Wednesday, June 20, 2012

Last Call

Felix Salmon dissects why Helicopter Ben is continuing Operation Twist to keep interest rates and inflation low rather than going for quantitative easing from the Magic Printing Press.

From today’s presser, my feeling is that Bernanke maybe doesn’t feel as strongly any more that he would be reckless to act more aggressively. But he does still feel that the upside from doing so is “doubtful”. If he’s forced by crisis to pull out the ammo, he’ll do so. But Bernanke clearly doesn’t consider the unemployment crisis to be a crisis in that sense. If something happens suddenly, then policymakers can act strongly and decisively. Years of high unemployment are in many ways more damaging than the sudden drop in government spending that risks arriving with the fiscal cliff. But because the damange is slow-acting and invidious, it seems that unemployment, on its own, is incapable of persuading Bernanke to do more.

My question is what will it take to get Helicopter Ben to hit the big red button, a full-blown European meltdown?  Because that's where we're headed.

Something's Been Bugging Me

Turns out the Big Apple is no longer the bedbug capital of the US.  That honor goes to Philly, but here in Cincy, we're the new #2 and Ohio in particular has been hit hard by the pests.

The dubious honor is bestowed by Terminix, a Memphis-based pest-control firm that compiles bedbug data every year from its 300 branches across the country. The city rankings are created "by evaluating service calls from customers, as well as confirmed cases by service professionals," the company explained in a press release.
  • Philadelphia wasn't the only city to pass New York in the rankings; Cincinnati moved up to No. 2, pushing NYC down to third.
  • Ohio remains a hotbed of bed bug activity in general, with three of its cities -- Cincinnati, Columbus and Cleveland -- included in the top 15 for the third year in a row.
  • Chicago and Detroit round out the top five, followed by Washington, Columbus, San Francisco, Denver and New Haven, Connecticut.
  • The rest of the top 15 are Dallas, Houston, Indianapolis, Miami and Cleveland.

Given the fact that bedbugs really do require professional extermination measures to deal with and careful spraying over multiple visits (bed bug foggers are pretty much useless) is necessary between visits, not to mention the fact that hotels around the NKY/Cincy area have been battling the pests for a couple of years now it's no wonder that they are a growing problem in the Midwest.

New York has slammed down hard on the little bastards, but Cincy doesn't have the money.  Hamilton County is $20 million in the hole this year as it is and that means hundreds more if not thousands more jobs lost.  Bedbug fighting?  Not real high on the list when Republican budget cuts at the state level leave counties gasping for air and having to slice more cops, firefighters, and safety officials from the rolls.

The greatest, wealthiest country on earth?  Doesn't have the money to stop bedbugs.  Nope.  Let's cut taxes more and hope we can drown the vermin in the Laffer curve.

Old-Age Mutant Nimrod Turtle: Zero In A Halfwit

And my senator would like everyone to know that the US tax code benefits the poor too much, and that oversight needs to be changed under Republican rule.

Senate Minority Leader Mitch McConnell (R-KY) says that the U.S. tax system is unfair to the wealthiest Americans.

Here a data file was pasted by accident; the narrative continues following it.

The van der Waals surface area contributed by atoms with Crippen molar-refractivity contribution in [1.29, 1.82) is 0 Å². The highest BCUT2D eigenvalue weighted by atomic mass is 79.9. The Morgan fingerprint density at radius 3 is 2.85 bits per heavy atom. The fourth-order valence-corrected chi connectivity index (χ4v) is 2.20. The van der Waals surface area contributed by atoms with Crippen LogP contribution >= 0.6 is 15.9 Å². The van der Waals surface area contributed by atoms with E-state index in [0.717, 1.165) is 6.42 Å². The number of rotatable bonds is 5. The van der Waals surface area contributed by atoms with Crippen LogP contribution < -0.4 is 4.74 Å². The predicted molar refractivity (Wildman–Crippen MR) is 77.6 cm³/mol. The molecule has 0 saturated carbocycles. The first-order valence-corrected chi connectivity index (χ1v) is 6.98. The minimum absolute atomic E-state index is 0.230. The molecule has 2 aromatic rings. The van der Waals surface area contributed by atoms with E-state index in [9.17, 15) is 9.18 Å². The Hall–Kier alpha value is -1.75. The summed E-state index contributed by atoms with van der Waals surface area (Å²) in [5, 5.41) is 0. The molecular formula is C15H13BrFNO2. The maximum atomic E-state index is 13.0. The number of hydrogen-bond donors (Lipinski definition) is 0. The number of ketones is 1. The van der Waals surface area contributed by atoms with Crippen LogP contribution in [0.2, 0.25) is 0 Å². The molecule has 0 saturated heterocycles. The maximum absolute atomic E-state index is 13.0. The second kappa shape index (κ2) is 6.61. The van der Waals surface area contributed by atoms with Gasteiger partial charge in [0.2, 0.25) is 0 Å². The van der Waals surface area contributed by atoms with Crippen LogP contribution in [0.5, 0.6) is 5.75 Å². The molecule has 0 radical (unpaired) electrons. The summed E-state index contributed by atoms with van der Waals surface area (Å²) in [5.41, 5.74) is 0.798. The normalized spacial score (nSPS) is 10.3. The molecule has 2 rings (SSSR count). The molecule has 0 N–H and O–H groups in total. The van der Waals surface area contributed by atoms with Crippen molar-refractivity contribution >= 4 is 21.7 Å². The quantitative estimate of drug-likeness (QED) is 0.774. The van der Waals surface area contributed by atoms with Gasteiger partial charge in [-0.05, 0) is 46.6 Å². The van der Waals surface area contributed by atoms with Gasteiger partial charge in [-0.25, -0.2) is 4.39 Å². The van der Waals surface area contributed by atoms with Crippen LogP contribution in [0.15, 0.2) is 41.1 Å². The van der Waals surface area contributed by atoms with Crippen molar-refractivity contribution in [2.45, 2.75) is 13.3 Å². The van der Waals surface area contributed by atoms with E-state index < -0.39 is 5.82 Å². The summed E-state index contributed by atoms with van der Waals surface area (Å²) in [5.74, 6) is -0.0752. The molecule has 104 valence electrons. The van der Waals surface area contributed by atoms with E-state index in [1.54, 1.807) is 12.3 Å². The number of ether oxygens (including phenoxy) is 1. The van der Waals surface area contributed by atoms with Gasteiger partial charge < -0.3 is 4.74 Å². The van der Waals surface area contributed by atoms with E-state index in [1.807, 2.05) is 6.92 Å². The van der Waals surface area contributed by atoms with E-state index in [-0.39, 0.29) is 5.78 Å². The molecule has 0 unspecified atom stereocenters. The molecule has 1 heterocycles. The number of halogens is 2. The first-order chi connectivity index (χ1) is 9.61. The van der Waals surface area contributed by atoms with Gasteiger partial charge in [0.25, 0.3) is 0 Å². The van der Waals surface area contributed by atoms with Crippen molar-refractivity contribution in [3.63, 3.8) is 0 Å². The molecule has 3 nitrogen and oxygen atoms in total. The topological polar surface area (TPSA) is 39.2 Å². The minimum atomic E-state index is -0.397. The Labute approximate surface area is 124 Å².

“I understand full well that our friends on the other side live to every day to raise taxes,” McConnell told CBS host Charlie Rose on Tuesday. “Almost 70 percent of the federal revenue is provided by the top 10 percent of taxpayers now. Between 45 and 50 percent of Americans pay no income tax at all.”

“We have an extraordinarily progressive tax code already,” he added. “It is a mess and it needs to be revisited again.”

Which is funny, because all Americans pay sales taxes when they buy things, and gas tax when they buy fuel, and  state and local taxes when they pay their cell phone bill every month, but we have to punish the 50% of Americans who don't pay income taxes because...they don't earn more than $13,000 or so income in a year from work.  Meanwhile, I'm willing to bet at least one of the people who doesn't pay income tax is Mitt Romney, because he doesn't have a job, he has capital gains and blind trusts instead.

So remember as President Obama cut taxes for working Americans when he reduced the payroll tax, Mitch McConnell wants to "revisit" the tax code because he believes poor and working class Americans aren't paying enough taxes and people like Mitt Romney are paying too much.

That's what you have to look forward to should the Republicans win in November.  You can do something about that, you know.

Couple Denies Tacky Justice

From the Herald Tribune:

According to a sheriff's report, one day in May, someone spread carpet tacks over a long section of the paved hiking and biking trail that stretches from Sarasota to Venice.
The scene of the crime was not far from the Bay Street entrance in Osprey. Before the tacks were reported and cleaned up, some bike club members I talked to estimate the tacks caused flats on 30 to 40 bikes. Many were riding in groups and hit them together.
Who knew it was that easy for some unknown jerk to anonymously ruin so many people's rides on that popular trail?
But hold on. Did I say unknown? Just maybe, the culprit isn't all that anonymous.
As a report makes clear, an investigator felt sure right away who his prime suspect had to be. He thought of the woman who had, in his written words, "left large piles of debris in the middle of the trail," and "disrupted events and made threats to persons using the trail." The investigator concluded: "I feel that it can be attributed to her."
Now, the article explains why this couple would be suspects, and even has some evidence (such as buying tacks).  However, it does seem a little strange to me to hear that their guilt is just assumed.  I realize this isn't a major criminal investigation, but really, anyone could have done it.

Yes, they have a bad history, including calling the cops to the point that they no longer respond.  I'll even go so far as to say they are likely involved.  But we can't just assume their guilt, or what we are doing is far worse than scattering tacks on a trail.